Whether a dog is a pet or a working dog, they all offer some level of emotional support to their owner regardless of their mental or physical condition.
Emotional Support Dogs vs. Service Dogs
When it comes to understanding how service dogs can assist those with mental health issues, it is first important to understand how service dogs are different from emotional support dogs. We all enjoy the emotional support dogs provide, such as that happy greeting at the door when we get home from work or the non-judgmental behaviors that dogs give us all the time. These behaviors are also a major benefit for many people. A dog who is considered an emotional support dog is meant to do exactly that. They are always there for you as a companion. They make you feel better, they comfort you when you’re sad or ill, and that’s pretty much it because they have no special skill sets like a service dog does.
Service dogs are the only dogs that are protected by federal law and are like having a piece of medical equipment with a heartbeat. They can go to almost any place with their recipient. To be a service dog, they must be able to perform specific tasks that mitigate the challenges of the disability that individual faces.
Ways Service Dogs Assist Those with Mental Illness
There are many disabilities that include various levels of mental illness.
“I don’t think I’ve ever met anybody with any kind of disability that didn’t experience some level of anxiety, some level of not being comfortable in public or in social gatherings. Their mental state of wellness or lack thereof becomes a secondary issue to other disabilities. The service dog is trained to help their person with their primary disability, whether it’s an alert for diabetes, seizures, PTSD episodes, or helping them with balance/mobility issues, etc. At the same time, the service dog is also providing tremendous emotional support. The dog literally completes their life and gives them the motivation they need to go back out in public again, and enjoy social events and family functions. The service dog is by their side 100% of the time, enabling them to find their new normal, whether it’s just going to a grocery store or to a mall”, said Carol Borden, Founder of Guardian Angels Medical Service Dogs.
Public activities are difficult for those with disabilities. For example, if you are afflicted by a seizure condition, you are never comfortable going out alone. If you try, in the back of your mind, you are always concerned because you never know when a seizure is going to occur. This causes you to lose all sense of security, thus feeling very vulnerable in public. Imagine yourself all of a sudden lying on the ground with a seizure; any number of bad things could happen that go through your mind versus if you have a service dog with you 100% of the time that will alert you in advance if you’re going to have a seizure. With the service dog’s alert in advance, you can put yourself in a safe place and know he will be standing there with you until you come back from the seizure and reorient yourself.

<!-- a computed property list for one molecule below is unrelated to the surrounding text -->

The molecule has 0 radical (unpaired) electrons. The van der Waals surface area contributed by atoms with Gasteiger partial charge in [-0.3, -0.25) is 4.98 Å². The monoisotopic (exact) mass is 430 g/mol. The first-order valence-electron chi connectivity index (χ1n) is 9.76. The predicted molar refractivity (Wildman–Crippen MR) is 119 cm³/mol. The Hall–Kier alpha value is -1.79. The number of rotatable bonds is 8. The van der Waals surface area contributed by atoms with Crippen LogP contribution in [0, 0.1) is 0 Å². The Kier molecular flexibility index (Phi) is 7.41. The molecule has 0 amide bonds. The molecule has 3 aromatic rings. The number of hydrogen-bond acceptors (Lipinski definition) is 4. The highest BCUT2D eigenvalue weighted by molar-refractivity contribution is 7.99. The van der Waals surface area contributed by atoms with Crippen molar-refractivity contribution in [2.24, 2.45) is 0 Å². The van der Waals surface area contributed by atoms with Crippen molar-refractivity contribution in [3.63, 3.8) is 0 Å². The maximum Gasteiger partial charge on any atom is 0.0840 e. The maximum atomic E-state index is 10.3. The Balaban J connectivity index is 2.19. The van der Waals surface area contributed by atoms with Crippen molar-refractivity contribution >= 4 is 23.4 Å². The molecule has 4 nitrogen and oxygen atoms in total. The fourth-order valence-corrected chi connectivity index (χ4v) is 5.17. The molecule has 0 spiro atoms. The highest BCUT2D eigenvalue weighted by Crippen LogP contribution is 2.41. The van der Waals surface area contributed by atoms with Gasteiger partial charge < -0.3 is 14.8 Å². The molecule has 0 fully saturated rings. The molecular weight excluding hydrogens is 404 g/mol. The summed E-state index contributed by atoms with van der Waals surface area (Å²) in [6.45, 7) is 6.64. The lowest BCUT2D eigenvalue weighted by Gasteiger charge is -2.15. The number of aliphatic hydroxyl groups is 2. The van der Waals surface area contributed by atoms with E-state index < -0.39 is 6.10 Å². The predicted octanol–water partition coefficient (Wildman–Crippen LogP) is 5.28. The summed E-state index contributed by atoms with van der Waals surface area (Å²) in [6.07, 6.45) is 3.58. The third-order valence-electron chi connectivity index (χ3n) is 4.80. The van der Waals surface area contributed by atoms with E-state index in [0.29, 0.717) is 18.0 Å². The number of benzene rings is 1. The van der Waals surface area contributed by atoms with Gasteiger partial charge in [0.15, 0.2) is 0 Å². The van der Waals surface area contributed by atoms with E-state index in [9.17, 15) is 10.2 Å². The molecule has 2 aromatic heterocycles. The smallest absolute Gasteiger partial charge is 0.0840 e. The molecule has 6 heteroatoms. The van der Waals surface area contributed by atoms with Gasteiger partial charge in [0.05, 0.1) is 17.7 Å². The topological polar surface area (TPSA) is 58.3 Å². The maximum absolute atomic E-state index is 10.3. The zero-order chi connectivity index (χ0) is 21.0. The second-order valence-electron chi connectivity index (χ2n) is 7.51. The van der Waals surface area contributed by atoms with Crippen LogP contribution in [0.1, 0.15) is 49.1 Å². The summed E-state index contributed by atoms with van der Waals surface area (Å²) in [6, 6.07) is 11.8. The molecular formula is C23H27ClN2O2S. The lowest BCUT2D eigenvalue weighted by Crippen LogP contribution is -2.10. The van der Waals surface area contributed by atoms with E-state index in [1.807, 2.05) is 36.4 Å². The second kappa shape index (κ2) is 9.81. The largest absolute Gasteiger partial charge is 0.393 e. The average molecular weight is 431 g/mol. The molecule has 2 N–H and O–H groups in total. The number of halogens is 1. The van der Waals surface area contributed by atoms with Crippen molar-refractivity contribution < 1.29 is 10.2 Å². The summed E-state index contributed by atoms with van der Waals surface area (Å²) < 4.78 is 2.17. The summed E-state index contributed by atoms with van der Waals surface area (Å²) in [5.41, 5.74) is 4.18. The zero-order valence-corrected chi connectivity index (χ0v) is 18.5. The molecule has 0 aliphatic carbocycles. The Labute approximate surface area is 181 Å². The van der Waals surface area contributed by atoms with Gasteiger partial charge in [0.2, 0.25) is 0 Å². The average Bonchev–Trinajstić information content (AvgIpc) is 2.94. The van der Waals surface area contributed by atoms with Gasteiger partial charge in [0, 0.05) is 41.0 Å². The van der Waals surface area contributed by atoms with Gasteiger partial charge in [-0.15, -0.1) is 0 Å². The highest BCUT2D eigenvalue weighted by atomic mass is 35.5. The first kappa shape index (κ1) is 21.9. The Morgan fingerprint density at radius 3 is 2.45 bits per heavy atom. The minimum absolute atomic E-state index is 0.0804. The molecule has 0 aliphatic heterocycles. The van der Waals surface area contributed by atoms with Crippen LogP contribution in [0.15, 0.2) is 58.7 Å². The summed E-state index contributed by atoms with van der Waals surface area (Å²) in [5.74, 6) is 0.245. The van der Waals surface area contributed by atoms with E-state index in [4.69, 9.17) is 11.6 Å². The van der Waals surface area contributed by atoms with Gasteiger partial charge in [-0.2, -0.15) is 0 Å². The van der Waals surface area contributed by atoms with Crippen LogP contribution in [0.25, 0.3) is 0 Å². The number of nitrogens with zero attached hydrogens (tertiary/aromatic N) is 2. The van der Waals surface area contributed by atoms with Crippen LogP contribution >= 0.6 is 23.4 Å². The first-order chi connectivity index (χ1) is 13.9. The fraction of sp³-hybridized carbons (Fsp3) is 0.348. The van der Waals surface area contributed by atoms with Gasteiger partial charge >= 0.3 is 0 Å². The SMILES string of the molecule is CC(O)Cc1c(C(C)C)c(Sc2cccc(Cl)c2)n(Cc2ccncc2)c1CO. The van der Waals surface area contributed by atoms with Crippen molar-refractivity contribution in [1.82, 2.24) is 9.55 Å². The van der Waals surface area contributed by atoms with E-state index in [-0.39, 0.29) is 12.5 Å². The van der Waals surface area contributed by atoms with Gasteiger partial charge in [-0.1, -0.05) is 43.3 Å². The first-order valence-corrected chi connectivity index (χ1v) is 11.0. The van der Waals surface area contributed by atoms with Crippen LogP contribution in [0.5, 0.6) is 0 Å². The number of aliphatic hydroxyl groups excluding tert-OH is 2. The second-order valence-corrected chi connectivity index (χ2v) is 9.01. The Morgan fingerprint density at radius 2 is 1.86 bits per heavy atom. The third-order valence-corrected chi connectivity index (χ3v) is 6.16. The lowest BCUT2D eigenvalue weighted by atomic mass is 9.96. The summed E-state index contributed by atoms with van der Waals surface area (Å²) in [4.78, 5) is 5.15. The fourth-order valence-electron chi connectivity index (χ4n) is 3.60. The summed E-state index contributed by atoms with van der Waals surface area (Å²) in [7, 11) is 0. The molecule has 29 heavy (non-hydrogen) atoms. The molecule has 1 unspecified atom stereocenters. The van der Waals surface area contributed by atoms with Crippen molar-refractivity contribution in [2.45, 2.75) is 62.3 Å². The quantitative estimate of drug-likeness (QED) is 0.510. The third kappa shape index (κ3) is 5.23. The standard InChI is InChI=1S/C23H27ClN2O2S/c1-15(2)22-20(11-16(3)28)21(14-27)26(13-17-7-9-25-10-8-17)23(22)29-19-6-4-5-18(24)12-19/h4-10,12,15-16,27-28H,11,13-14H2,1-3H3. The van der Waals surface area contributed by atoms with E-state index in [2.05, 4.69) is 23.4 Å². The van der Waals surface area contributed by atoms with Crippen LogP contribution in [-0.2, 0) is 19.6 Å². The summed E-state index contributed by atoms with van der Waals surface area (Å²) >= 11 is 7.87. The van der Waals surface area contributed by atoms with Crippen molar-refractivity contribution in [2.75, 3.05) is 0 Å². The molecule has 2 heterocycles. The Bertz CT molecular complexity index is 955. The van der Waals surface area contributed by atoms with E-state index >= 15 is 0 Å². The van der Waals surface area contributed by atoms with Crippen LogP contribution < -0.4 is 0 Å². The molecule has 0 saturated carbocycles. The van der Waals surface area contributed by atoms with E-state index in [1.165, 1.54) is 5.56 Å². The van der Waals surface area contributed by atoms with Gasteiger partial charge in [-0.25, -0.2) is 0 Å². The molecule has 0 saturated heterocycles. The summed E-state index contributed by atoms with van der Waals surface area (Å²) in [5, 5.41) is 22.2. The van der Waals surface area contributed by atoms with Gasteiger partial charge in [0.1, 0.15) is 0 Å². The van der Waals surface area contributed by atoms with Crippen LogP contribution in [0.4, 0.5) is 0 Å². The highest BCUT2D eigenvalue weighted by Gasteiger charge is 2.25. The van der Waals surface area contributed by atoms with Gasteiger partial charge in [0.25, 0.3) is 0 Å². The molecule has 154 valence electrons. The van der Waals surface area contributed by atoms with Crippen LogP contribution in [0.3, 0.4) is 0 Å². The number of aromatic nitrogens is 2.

Also, when you have a seizure, the possibilities are very high that you could have a catastrophic injury from falling. We have had recipients suffer horrible injuries, anything from TBIs to broken bones during a seizure. We had one recipient who suffered a fall that was so devastating that they couldn’t even repair her jaw. They had to replace her jaw with a cadaver bone. People don’t realize the impact that some of these disabilities have. So, if you’re thinking about all those horrible things that could happen to you, why would you ever want to go out in public again? This mental health issue becomes a secondary issue to the recipient’s primary disability. Because now their anxiety and fear of going out in public are so high. With a service dog, the recipient can gain newfound confidence to function with a new normal.
The same thing could be said of someone with mobility issues. If they fell and couldn’t get up, how embarrassing would that be for that individual in public? Plus, this increases the risk of injury. If they had a service dog helping them with balance, this wouldn’t be a concern as the service dog is trained to assist them. In other cases, people with certain mobility issues may not be able to bend over and pick up a dropped item but may appear to an outsider to be mobile otherwise. Without assistance in public, mobility-challenged individuals would either have to walk away and leave a dropped item behind or be aided by having to ask someone else if they could pick up that item for them. With a service dog, we train a mobility dog to pick it up for them or give them balance so that they don’t have to be concerned about a fall.
In the case of diabetes, if somebody didn’t know that their blood level was getting into a dangerous zone, then it’s possible that they could be perceived as being drunk and people potentially being disrespectful to them as a result of them not understanding what is happening. With a service dog, they can alert you in advance so that you can check your blood sugar and take corrective action.
PTSD is another example. There are various symptoms that come with PTSD, some more severe than others. Those with PTSD could have flashbacks or anxiety attacks. When they are out in public, sometimes their emotional state can rapidly escalate to a very angry or very emotional state quickly. The service dogs are trained to alert as soon as the person’s blood levels go out of normal range, causing different episodes to take place. The service dog is able to redirect the individual so that they focus on the dog bringing their breathing down and reducing their anxiety.
When we’re talking about how service dogs help with mental health, we are really addressing and assisting with the primary disability.
To learn more about how service dogs assist people, click here.
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